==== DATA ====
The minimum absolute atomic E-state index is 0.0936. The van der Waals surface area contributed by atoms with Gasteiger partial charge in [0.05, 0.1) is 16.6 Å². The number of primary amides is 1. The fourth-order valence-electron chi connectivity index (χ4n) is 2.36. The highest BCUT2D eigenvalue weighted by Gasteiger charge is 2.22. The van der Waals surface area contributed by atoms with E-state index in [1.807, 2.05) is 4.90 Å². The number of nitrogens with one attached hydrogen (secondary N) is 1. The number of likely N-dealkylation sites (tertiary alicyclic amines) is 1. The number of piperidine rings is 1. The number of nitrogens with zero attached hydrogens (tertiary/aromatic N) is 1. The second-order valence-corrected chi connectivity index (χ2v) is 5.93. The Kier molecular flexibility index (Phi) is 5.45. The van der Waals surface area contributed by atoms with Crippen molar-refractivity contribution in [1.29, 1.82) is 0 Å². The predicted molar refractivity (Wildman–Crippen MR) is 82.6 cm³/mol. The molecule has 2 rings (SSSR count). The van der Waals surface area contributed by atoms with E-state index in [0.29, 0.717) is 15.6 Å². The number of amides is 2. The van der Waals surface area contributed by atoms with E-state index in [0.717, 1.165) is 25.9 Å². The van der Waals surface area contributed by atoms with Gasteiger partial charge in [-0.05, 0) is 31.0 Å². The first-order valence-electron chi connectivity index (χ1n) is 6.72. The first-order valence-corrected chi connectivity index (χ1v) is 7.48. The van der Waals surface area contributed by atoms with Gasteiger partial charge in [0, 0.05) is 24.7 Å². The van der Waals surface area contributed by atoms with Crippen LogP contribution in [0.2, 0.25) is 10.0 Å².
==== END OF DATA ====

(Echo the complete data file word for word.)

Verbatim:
The minimum absolute atomic E-state index is 0.0936. The van der Waals surface area contributed by atoms with Gasteiger partial charge in [0.05, 0.1) is 16.6 Å². The number of primary amides is 1. The fourth-order valence-electron chi connectivity index (χ4n) is 2.36. The highest BCUT2D eigenvalue weighted by Gasteiger charge is 2.22. The van der Waals surface area contributed by atoms with E-state index in [1.807, 2.05) is 4.90 Å². The number of nitrogens with one attached hydrogen (secondary N) is 1. The number of likely N-dealkylation sites (tertiary alicyclic amines) is 1. The number of piperidine rings is 1. The number of nitrogens with zero attached hydrogens (tertiary/aromatic N) is 1. The second-order valence-corrected chi connectivity index (χ2v) is 5.93. The Kier molecular flexibility index (Phi) is 5.45. The van der Waals surface area contributed by atoms with Crippen molar-refractivity contribution in [1.29, 1.82) is 0 Å². The predicted molar refractivity (Wildman–Crippen MR) is 82.6 cm³/mol. The molecule has 2 rings (SSSR count). The van der Waals surface area contributed by atoms with E-state index in [0.29, 0.717) is 15.6 Å². The number of amides is 2. The van der Waals surface area contributed by atoms with E-state index in [0.717, 1.165) is 25.9 Å². The van der Waals surface area contributed by atoms with Gasteiger partial charge in [-0.05, 0) is 31.0 Å². The first-order valence-electron chi connectivity index (χ1n) is 6.72. The first-order valence-corrected chi connectivity index (χ1v) is 7.48. The van der Waals surface area contributed by atoms with Gasteiger partial charge in [0, 0.05) is 24.7 Å². The van der Waals surface area contributed by atoms with Crippen LogP contribution in [0.2, 0.25) is 10.0 Å².